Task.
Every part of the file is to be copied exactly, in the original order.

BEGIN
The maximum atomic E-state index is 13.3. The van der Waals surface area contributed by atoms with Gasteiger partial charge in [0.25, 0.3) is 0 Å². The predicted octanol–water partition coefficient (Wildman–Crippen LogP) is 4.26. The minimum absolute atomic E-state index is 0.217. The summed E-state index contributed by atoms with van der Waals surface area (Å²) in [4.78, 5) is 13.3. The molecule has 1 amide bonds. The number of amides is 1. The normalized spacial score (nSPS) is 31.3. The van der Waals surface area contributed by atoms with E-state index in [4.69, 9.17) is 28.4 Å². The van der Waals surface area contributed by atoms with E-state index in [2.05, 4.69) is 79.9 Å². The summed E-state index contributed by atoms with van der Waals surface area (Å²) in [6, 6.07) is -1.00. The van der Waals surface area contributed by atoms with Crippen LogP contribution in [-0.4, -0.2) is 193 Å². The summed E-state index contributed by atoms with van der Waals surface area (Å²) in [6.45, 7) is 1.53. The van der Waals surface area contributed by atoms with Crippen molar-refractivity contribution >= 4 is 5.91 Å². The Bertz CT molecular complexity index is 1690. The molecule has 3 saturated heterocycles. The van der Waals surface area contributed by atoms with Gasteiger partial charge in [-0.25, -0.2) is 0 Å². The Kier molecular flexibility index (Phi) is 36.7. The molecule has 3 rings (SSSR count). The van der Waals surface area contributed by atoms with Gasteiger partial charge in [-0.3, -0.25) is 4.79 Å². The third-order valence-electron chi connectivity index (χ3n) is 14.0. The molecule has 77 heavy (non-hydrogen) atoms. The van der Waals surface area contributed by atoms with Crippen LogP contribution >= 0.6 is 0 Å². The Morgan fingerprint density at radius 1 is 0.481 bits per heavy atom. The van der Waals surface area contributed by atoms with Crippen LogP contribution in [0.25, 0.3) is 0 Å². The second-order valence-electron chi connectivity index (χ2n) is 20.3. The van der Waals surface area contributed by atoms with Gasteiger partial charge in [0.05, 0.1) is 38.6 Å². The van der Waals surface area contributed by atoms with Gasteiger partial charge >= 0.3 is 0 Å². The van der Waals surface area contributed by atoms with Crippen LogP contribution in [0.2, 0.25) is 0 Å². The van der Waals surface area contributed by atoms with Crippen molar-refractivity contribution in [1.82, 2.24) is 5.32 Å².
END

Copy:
The maximum atomic E-state index is 13.3. The van der Waals surface area contributed by atoms with Gasteiger partial charge in [0.25, 0.3) is 0 Å². The predicted octanol–water partition coefficient (Wildman–Crippen LogP) is 4.26. The minimum absolute atomic E-state index is 0.217. The summed E-state index contributed by atoms with van der Waals surface area (Å²) in [4.78, 5) is 13.3. The molecule has 1 amide bonds. The number of amides is 1. The normalized spacial score (nSPS) is 31.3. The van der Waals surface area contributed by atoms with E-state index in [4.69, 9.17) is 28.4 Å². The van der Waals surface area contributed by atoms with E-state index in [2.05, 4.69) is 79.9 Å². The summed E-state index contributed by atoms with van der Waals surface area (Å²) in [6, 6.07) is -1.00. The van der Waals surface area contributed by atoms with Crippen LogP contribution in [-0.4, -0.2) is 193 Å². The summed E-state index contributed by atoms with van der Waals surface area (Å²) in [6.45, 7) is 1.53. The van der Waals surface area contributed by atoms with Crippen molar-refractivity contribution >= 4 is 5.91 Å². The Bertz CT molecular complexity index is 1690. The molecule has 3 saturated heterocycles. The van der Waals surface area contributed by atoms with Gasteiger partial charge in [-0.25, -0.2) is 0 Å². The Kier molecular flexibility index (Phi) is 36.7. The molecule has 3 rings (SSSR count). The van der Waals surface area contributed by atoms with Gasteiger partial charge in [-0.3, -0.25) is 4.79 Å². The third-order valence-electron chi connectivity index (χ3n) is 14.0. The molecule has 77 heavy (non-hydrogen) atoms. The van der Waals surface area contributed by atoms with Crippen LogP contribution >= 0.6 is 0 Å². The Morgan fingerprint density at radius 1 is 0.481 bits per heavy atom. The van der Waals surface area contributed by atoms with Crippen LogP contribution in [0.25, 0.3) is 0 Å². The second-order valence-electron chi connectivity index (χ2n) is 20.3. The van der Waals surface area contributed by atoms with Gasteiger partial charge in [0.05, 0.1) is 38.6 Å². The van der Waals surface area contributed by atoms with Gasteiger partial charge >= 0.3 is 0 Å². The van der Waals surface area contributed by atoms with Crippen LogP contribution in [0.2, 0.25) is 0 Å². The van der Waals surface area contributed by atoms with Crippen molar-refractivity contribution in [1.82, 2.24) is 5.32 Å².